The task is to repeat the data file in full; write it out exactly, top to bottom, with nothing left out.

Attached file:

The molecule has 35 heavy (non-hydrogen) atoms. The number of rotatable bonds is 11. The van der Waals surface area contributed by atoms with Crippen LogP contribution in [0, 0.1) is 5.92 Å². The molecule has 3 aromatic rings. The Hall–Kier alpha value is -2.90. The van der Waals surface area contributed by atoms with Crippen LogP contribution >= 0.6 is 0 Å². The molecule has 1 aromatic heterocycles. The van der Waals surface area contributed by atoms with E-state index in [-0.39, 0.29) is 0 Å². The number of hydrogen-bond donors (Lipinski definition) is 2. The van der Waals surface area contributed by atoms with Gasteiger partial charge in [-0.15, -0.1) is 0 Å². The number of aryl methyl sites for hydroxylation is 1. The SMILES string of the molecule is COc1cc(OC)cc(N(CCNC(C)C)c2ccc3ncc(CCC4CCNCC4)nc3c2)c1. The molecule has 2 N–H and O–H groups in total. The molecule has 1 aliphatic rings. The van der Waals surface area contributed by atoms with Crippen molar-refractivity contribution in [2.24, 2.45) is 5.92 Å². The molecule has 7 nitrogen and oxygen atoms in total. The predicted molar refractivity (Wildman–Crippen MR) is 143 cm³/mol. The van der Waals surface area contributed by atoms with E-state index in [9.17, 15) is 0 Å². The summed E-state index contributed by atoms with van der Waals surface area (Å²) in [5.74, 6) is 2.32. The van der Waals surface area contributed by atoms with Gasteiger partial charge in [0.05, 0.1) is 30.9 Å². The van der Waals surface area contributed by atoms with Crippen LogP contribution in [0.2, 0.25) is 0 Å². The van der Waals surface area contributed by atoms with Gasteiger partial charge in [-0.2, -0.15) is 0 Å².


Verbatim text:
The molecule has 35 heavy (non-hydrogen) atoms. The number of rotatable bonds is 11. The van der Waals surface area contributed by atoms with Crippen LogP contribution in [0, 0.1) is 5.92 Å². The molecule has 3 aromatic rings. The Hall–Kier alpha value is -2.90. The van der Waals surface area contributed by atoms with Crippen LogP contribution >= 0.6 is 0 Å². The molecule has 1 aromatic heterocycles. The van der Waals surface area contributed by atoms with E-state index in [-0.39, 0.29) is 0 Å². The number of hydrogen-bond donors (Lipinski definition) is 2. The van der Waals surface area contributed by atoms with Gasteiger partial charge in [-0.15, -0.1) is 0 Å². The number of aryl methyl sites for hydroxylation is 1. The SMILES string of the molecule is COc1cc(OC)cc(N(CCNC(C)C)c2ccc3ncc(CCC4CCNCC4)nc3c2)c1. The molecule has 2 N–H and O–H groups in total. The molecule has 1 aliphatic rings. The van der Waals surface area contributed by atoms with Crippen molar-refractivity contribution in [2.24, 2.45) is 5.92 Å². The molecule has 7 nitrogen and oxygen atoms in total. The predicted molar refractivity (Wildman–Crippen MR) is 143 cm³/mol. The van der Waals surface area contributed by atoms with E-state index in [9.17, 15) is 0 Å². The summed E-state index contributed by atoms with van der Waals surface area (Å²) in [5.74, 6) is 2.32. The van der Waals surface area contributed by atoms with Gasteiger partial charge in [0.05, 0.1) is 30.9 Å². The van der Waals surface area contributed by atoms with Crippen LogP contribution in [0.2, 0.25) is 0 Å². The van der Waals surface area contributed by atoms with Gasteiger partial charge in [-0.2, -0.15) is 0 Å².